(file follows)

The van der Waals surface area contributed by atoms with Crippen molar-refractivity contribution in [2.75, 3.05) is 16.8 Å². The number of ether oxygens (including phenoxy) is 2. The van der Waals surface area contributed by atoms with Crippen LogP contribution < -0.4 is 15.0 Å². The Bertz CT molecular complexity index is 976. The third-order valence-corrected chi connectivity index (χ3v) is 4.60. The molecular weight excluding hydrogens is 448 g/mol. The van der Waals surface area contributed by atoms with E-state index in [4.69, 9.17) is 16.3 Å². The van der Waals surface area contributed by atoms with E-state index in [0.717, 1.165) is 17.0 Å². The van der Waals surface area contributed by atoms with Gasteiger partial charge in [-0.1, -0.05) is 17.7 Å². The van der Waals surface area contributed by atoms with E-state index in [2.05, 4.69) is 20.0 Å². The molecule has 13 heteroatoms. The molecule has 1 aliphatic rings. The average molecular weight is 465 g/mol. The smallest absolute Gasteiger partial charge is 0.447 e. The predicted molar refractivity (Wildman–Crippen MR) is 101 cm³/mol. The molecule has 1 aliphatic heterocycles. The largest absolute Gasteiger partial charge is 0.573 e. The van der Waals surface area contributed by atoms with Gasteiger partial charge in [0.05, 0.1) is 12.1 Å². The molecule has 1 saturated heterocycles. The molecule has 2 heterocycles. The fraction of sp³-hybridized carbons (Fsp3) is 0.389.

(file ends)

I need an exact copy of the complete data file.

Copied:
The van der Waals surface area contributed by atoms with Crippen molar-refractivity contribution in [2.75, 3.05) is 16.8 Å². The number of ether oxygens (including phenoxy) is 2. The van der Waals surface area contributed by atoms with Crippen LogP contribution < -0.4 is 15.0 Å². The Bertz CT molecular complexity index is 976. The third-order valence-corrected chi connectivity index (χ3v) is 4.60. The molecular weight excluding hydrogens is 448 g/mol. The van der Waals surface area contributed by atoms with E-state index in [4.69, 9.17) is 16.3 Å². The van der Waals surface area contributed by atoms with E-state index in [0.717, 1.165) is 17.0 Å². The van der Waals surface area contributed by atoms with Gasteiger partial charge in [-0.1, -0.05) is 17.7 Å². The van der Waals surface area contributed by atoms with E-state index in [2.05, 4.69) is 20.0 Å². The molecule has 13 heteroatoms. The molecule has 1 aliphatic rings. The average molecular weight is 465 g/mol. The smallest absolute Gasteiger partial charge is 0.447 e. The predicted molar refractivity (Wildman–Crippen MR) is 101 cm³/mol. The molecule has 1 aliphatic heterocycles. The largest absolute Gasteiger partial charge is 0.573 e. The van der Waals surface area contributed by atoms with Gasteiger partial charge in [0.05, 0.1) is 12.1 Å². The molecule has 1 saturated heterocycles. The molecule has 2 heterocycles. The fraction of sp³-hybridized carbons (Fsp3) is 0.389.